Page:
Interviewed by Milton Gray
Reprinted from Funnyworld No. 18 (1978), where it appeared (in slightly different form) as part of "The Moving Drawing Speaks," a multi-part feature on cartoon voices.
Jim Macdonald retired in 1976, after 42 years on the Disney Studio's staff; he continues to work on special assignments for the Studio. He was hired in 1934 as one of two men who formed the newly established sound effects department, after working for Disney as a musician during the recording of cartoon soundtracks. He invented many of the Disney sound effects himself building the necessary contraptions in his home workshop. He was asked repeatedly to provide voices as well as sound effects for the Disney cartoons (and for Disney's live-action features, too), and he has now been Mickey Mouse's voice for more than twice as many years as Walt Disney himself was.
Milt Gray interviewed Jim Macdonald on December 7, 1977, at the Disney studio; excerpts from that interview follow. M. B.
Jim Macdonald: Being on staff, you were asked to do bits of everything. In the 42 years I was here, before I retired, I wore a lot of hats, and I never got rid of any. Whenever I did any voices, the director would say, "Jim, will you try this?" For instance, on Cinderella, I did the two mice, Jaq and Gus. It was something that I'd never tried before; we just thought we’d try it because I was on staff, and if I could do it, it would save having to pay actors to come in.
Winston Hibler had written a lot of strange jargon—he called it "mouse latin," an unintelligible language. I remember a couple of words the mice would say—"Rooky rumpy shiz." Now, nobody would know what that meant. But this was done just the way Winston Hibler wanted it. The one mouse we had to speed up a bit, and the other one we slowed down. When that was cut into a rough cut, and shown to the people here, everybody loved the picture, and they loved the mice, but they said, "We wish we could understand what the mice were saying." Hib wrote more dialogue and cleared it up a bit; he’d have words in there that you could understand, with all this other mouse Latin, as Hib called it. Pretty soon, the picture comes up to color. They showed it and the people said, "Oh, this is a great improvement, we must make that dialogue more clear." Now you have the problem of speed-up and slow-down tracks, and how to get it in sync with the lips.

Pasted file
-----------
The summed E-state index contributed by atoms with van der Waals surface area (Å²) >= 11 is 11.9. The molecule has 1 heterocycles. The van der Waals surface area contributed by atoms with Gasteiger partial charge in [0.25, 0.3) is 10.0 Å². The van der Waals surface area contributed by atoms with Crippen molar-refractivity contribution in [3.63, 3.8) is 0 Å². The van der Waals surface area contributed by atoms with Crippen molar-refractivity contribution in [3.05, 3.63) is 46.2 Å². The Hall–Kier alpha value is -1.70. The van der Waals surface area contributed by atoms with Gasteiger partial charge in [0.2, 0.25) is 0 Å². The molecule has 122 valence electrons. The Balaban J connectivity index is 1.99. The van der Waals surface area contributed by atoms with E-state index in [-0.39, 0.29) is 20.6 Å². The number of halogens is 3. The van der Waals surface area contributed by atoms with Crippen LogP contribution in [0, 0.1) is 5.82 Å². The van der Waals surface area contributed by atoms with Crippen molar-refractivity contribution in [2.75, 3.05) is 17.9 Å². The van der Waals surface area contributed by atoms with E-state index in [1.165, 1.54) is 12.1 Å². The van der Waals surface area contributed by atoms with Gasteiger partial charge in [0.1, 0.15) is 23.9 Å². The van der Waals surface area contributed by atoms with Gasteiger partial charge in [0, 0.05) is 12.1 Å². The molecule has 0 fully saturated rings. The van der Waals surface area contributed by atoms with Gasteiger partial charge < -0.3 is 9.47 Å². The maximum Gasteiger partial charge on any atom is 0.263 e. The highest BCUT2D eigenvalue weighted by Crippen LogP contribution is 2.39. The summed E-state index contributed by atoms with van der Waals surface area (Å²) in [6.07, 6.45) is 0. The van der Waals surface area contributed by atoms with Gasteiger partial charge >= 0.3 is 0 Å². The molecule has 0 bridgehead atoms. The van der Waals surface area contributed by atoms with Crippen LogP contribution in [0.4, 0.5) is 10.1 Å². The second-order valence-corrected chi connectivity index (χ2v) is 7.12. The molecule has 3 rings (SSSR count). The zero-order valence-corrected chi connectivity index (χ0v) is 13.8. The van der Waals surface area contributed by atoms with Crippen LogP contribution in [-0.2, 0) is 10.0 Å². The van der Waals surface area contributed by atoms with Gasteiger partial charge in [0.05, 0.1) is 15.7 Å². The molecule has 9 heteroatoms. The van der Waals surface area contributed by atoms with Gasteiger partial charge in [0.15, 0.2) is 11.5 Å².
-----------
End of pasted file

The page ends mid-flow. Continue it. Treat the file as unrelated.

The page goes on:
There was no tape then, no quarter-inch tape with the variable speed. Today, we put it on quarter-inch tape and use the variable-speed oscillator, and then we have great latitude. When we get the take we want, we do it on 35 [record the sound on 35mm film] also, because then it can be on numbered stock and they keep that in library. But we do it simultaneously on quarter-inch tape, then speed it up and slow it down. But when we did Cinderella, we had nothing but discs, and we would hold our finger on it to slow it down. It was really a trial-and-error set-up.
Milt Gray: Was that the way most dubbing was done, from disc back to film?
Macdonald: Only on speed ups or slow downs.
Gray: I would have assumed it would have gone from film to film, in a dubbing session.
Macdonald: Unless it was some trick that was needed, like those voices, it would just go to film.